Five ways to build authentic relationships

How to be known and really get to know others

Go to the profile of Sarah Abell
May 11, 2014
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I’ve learnt from my own experience that building authentic relationships takes courage and risk: the risk of being hurt, rejected or misunderstood. But I do know now that investing in authentic relationships is one of the most rewarding adventures we can ever undertake.

Here are five things you can do, to get started:

1. Work out your priorities. Do you find yourself spending time on the urgent at the expense of the important? Psychologists reckon that we can only maintain 10-15 close relationships at any one time. Any more and we are in danger of overloading. Decide which are your most important relationships and ask yourself whether they are getting enough of your attention.

2. Practise being a good listener. When you really listen to another person, you offer them a great gift. It demonstrates that you want to understand them better. If someone tells you something important, try to refrain from interrupting, giving advice or bringing the topic back to ‘you’.

3. Get emotionally naked. Deep connection with others requires vulnerability. It means allowing someone to get to know what is really going on inside of you – your hopes, dreams, fears, feelings and desires. To do that you will need to find people you can trust and who will trust you.

4. Say the last ten per cent. Whether it is telling someone how they’ve hurt us, showing our appreciation or confronting someone over a problem – it helps to say what we mean and mean what we say. People aren’t mind readers. Instead of expecting others to guess what we are thinking, we need to tell them. That means including the most important and final ten per cent - the bit so many of us shy away from expressing.

5. Take responsibility for your actions. When relationships go wrong, it can be tempting to blame the other person and to focus on all the ways that they need to change. The truth is we cannot make another person change, but we can alter our own reactions and behaviour. It only takes one to change the dynamic in a relationship.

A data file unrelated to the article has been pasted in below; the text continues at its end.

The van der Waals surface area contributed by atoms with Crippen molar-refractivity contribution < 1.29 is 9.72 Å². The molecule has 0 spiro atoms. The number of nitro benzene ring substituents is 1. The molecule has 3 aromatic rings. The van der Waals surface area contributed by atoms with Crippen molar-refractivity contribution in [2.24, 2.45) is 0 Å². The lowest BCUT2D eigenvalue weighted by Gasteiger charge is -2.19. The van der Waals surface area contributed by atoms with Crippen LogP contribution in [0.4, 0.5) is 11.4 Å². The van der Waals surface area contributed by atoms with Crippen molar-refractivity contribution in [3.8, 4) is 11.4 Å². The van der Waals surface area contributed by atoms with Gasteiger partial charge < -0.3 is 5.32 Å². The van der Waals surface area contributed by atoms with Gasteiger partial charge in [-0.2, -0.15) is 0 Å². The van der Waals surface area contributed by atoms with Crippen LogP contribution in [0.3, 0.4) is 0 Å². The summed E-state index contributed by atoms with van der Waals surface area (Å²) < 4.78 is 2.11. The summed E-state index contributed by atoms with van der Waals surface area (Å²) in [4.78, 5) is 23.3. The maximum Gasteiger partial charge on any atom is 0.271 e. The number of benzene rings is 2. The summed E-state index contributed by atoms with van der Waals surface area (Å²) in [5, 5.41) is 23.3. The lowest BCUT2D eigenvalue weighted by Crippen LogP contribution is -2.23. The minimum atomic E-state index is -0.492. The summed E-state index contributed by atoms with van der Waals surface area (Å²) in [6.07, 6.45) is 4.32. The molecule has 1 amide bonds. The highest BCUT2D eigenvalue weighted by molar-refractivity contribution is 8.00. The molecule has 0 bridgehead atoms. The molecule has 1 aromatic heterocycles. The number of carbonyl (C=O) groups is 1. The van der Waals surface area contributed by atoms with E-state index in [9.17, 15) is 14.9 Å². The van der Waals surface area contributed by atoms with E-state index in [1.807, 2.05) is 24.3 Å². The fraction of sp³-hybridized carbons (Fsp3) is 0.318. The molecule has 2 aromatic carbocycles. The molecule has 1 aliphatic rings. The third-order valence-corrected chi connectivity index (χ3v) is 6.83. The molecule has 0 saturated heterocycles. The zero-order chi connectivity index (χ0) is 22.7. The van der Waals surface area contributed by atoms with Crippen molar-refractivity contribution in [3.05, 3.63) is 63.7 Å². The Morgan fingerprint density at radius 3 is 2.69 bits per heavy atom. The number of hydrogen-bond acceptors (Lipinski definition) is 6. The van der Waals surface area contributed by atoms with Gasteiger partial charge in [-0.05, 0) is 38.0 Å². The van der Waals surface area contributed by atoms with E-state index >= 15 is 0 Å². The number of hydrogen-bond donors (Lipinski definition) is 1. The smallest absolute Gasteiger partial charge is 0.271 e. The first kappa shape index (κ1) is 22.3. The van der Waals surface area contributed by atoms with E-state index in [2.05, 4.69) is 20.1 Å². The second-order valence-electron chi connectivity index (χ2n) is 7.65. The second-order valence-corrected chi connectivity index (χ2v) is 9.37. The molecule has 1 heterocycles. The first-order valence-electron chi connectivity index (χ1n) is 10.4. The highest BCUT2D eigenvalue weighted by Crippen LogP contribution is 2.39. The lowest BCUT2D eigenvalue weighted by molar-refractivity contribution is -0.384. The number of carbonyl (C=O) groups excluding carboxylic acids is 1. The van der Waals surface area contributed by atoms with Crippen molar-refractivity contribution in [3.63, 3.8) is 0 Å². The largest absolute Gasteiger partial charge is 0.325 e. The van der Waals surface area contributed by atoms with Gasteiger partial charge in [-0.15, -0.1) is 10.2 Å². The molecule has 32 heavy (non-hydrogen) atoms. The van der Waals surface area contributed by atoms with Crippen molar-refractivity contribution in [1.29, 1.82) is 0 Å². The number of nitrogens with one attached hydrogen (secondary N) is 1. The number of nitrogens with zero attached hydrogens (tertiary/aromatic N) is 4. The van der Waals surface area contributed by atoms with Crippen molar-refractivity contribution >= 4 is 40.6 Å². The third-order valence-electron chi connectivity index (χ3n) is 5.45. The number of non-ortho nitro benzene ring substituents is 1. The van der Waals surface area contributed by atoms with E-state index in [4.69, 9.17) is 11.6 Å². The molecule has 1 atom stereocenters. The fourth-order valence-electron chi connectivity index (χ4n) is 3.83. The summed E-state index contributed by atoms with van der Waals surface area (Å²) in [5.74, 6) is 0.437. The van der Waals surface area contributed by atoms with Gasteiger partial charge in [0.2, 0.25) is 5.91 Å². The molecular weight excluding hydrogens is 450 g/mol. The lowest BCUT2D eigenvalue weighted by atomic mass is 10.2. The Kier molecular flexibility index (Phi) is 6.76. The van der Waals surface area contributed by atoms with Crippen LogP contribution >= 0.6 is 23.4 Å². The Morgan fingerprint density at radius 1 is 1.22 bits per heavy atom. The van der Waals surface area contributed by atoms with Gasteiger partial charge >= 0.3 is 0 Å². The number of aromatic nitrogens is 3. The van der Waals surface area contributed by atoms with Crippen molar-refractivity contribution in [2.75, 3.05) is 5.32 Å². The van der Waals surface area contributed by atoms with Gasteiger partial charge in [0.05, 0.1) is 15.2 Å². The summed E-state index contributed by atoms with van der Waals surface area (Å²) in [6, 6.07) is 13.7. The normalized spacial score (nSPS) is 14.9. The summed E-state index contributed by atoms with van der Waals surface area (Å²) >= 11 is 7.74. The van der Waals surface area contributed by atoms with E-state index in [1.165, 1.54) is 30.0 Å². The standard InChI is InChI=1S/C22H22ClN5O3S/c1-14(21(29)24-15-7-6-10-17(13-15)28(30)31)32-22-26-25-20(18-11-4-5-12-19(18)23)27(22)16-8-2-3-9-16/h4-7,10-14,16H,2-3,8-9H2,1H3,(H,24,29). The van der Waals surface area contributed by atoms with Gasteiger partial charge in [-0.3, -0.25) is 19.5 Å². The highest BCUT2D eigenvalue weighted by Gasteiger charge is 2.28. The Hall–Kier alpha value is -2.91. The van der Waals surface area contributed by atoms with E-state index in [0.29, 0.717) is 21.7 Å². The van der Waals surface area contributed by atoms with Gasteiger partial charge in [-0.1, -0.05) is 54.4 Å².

I would love to hear how easy or difficult you find relating authentically and what has helped in your life. Please do leave a comment and let me know.

Sarah Abell is a transformative coach and the author of Inside Out – How to have authentic relationships with everyone in your life (Hodder and Stoughton).

You can follow Sarah on Twitter @nakedhedgehogs

Go to the profile of Sarah Abell

Sarah Abell

How to live, love and lead authentically, www.nakedhedgehogs.com

My passion for authentic relationships came out of my own failure to relate well in my early twenties and what I’ve been learning about true connection ever since. What do I do? Good question and one I always find a bit tricky to answer. In a nutshell I help people to live, love and lead authentically. You can find out more at www.nakedhedgehogs.com I have written, coached and spoken on relationships and authentic living to thousands of people. I was the Agony Aunt for The Daily Telegraph and I'm the author of "Inside Out - How to have authentic relationships with everyone in your life" (Hodder 2011). I have given two TEDx talks on authentic relationships and I write the Life Lab experiment on Love for Psychologies. I have been married to David for twelve years and we have one son, who is six. We live in Bristol.

1 Comments

Go to the profile of Ellen Rowlands
Ellen Rowlands over 2 years ago

Great advice, thanks.